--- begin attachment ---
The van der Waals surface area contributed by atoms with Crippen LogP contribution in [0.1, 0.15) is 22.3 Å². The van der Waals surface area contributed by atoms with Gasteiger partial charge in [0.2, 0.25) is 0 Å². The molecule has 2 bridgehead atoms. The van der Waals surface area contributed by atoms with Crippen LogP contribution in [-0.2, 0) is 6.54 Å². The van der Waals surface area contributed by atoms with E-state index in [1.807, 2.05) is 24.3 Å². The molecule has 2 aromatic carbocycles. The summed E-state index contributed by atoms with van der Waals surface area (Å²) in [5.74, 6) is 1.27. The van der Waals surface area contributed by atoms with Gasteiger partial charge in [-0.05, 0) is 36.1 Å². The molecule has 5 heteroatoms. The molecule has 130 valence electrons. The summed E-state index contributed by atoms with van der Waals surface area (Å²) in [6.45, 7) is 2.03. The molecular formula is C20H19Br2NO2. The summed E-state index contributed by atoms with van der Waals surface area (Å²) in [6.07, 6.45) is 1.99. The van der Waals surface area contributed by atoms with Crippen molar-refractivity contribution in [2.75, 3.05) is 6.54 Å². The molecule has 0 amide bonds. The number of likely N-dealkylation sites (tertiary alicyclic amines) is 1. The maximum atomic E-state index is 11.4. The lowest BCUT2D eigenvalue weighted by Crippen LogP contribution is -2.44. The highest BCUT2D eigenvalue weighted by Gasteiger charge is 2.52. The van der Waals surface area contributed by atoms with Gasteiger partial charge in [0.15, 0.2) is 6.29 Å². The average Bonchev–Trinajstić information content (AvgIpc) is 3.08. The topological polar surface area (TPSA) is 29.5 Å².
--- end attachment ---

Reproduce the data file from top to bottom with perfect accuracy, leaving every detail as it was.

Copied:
The van der Waals surface area contributed by atoms with Crippen LogP contribution in [0.1, 0.15) is 22.3 Å². The van der Waals surface area contributed by atoms with Gasteiger partial charge in [0.2, 0.25) is 0 Å². The molecule has 2 bridgehead atoms. The van der Waals surface area contributed by atoms with Crippen LogP contribution in [-0.2, 0) is 6.54 Å². The van der Waals surface area contributed by atoms with E-state index in [1.807, 2.05) is 24.3 Å². The molecule has 2 aromatic carbocycles. The summed E-state index contributed by atoms with van der Waals surface area (Å²) in [5.74, 6) is 1.27. The van der Waals surface area contributed by atoms with Gasteiger partial charge in [-0.05, 0) is 36.1 Å². The molecule has 5 heteroatoms. The molecule has 130 valence electrons. The summed E-state index contributed by atoms with van der Waals surface area (Å²) in [6.45, 7) is 2.03. The molecular formula is C20H19Br2NO2. The summed E-state index contributed by atoms with van der Waals surface area (Å²) in [6.07, 6.45) is 1.99. The van der Waals surface area contributed by atoms with Crippen molar-refractivity contribution in [2.75, 3.05) is 6.54 Å². The molecule has 0 amide bonds. The number of likely N-dealkylation sites (tertiary alicyclic amines) is 1. The maximum atomic E-state index is 11.4. The lowest BCUT2D eigenvalue weighted by Crippen LogP contribution is -2.44. The highest BCUT2D eigenvalue weighted by Gasteiger charge is 2.52. The van der Waals surface area contributed by atoms with Gasteiger partial charge in [0.15, 0.2) is 6.29 Å². The average Bonchev–Trinajstić information content (AvgIpc) is 3.08. The topological polar surface area (TPSA) is 29.5 Å².